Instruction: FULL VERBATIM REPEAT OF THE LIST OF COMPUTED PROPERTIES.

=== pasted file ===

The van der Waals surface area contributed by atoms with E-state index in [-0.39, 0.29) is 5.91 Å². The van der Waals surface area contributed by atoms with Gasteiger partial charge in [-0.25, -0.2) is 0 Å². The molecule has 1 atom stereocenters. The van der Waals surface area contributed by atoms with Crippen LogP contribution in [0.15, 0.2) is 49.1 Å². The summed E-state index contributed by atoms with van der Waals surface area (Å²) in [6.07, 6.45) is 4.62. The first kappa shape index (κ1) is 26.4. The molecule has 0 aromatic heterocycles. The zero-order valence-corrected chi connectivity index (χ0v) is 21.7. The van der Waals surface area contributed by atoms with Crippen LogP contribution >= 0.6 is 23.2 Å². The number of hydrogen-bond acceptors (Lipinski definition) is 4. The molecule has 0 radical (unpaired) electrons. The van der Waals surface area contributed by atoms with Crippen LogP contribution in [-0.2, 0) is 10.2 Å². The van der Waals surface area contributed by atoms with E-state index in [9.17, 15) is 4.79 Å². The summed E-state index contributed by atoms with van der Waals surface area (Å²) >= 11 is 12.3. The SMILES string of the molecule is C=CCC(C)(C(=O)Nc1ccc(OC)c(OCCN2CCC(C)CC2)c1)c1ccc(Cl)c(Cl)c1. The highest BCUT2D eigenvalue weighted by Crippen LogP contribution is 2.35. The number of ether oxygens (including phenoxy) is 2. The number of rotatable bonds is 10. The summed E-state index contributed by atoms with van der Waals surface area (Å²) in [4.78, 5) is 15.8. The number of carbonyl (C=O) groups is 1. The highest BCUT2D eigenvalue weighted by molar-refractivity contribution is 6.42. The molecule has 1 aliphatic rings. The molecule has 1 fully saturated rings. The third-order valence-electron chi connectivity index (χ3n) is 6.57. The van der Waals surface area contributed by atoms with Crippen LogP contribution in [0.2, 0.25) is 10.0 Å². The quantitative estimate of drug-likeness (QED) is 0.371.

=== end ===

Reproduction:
The van der Waals surface area contributed by atoms with E-state index in [-0.39, 0.29) is 5.91 Å². The van der Waals surface area contributed by atoms with Gasteiger partial charge in [-0.25, -0.2) is 0 Å². The molecule has 1 atom stereocenters. The van der Waals surface area contributed by atoms with Crippen LogP contribution in [0.15, 0.2) is 49.1 Å². The summed E-state index contributed by atoms with van der Waals surface area (Å²) in [6.07, 6.45) is 4.62. The first kappa shape index (κ1) is 26.4. The molecule has 0 aromatic heterocycles. The zero-order valence-corrected chi connectivity index (χ0v) is 21.7. The van der Waals surface area contributed by atoms with Crippen LogP contribution >= 0.6 is 23.2 Å². The number of hydrogen-bond acceptors (Lipinski definition) is 4. The molecule has 0 radical (unpaired) electrons. The van der Waals surface area contributed by atoms with Crippen LogP contribution in [-0.2, 0) is 10.2 Å². The van der Waals surface area contributed by atoms with E-state index in [9.17, 15) is 4.79 Å². The summed E-state index contributed by atoms with van der Waals surface area (Å²) >= 11 is 12.3. The SMILES string of the molecule is C=CCC(C)(C(=O)Nc1ccc(OC)c(OCCN2CCC(C)CC2)c1)c1ccc(Cl)c(Cl)c1. The highest BCUT2D eigenvalue weighted by Crippen LogP contribution is 2.35. The number of ether oxygens (including phenoxy) is 2. The number of rotatable bonds is 10. The summed E-state index contributed by atoms with van der Waals surface area (Å²) in [4.78, 5) is 15.8. The number of carbonyl (C=O) groups is 1. The highest BCUT2D eigenvalue weighted by molar-refractivity contribution is 6.42. The molecule has 1 aliphatic rings. The molecule has 1 fully saturated rings. The third-order valence-electron chi connectivity index (χ3n) is 6.57. The van der Waals surface area contributed by atoms with Crippen LogP contribution in [0.2, 0.25) is 10.0 Å². The quantitative estimate of drug-likeness (QED) is 0.371.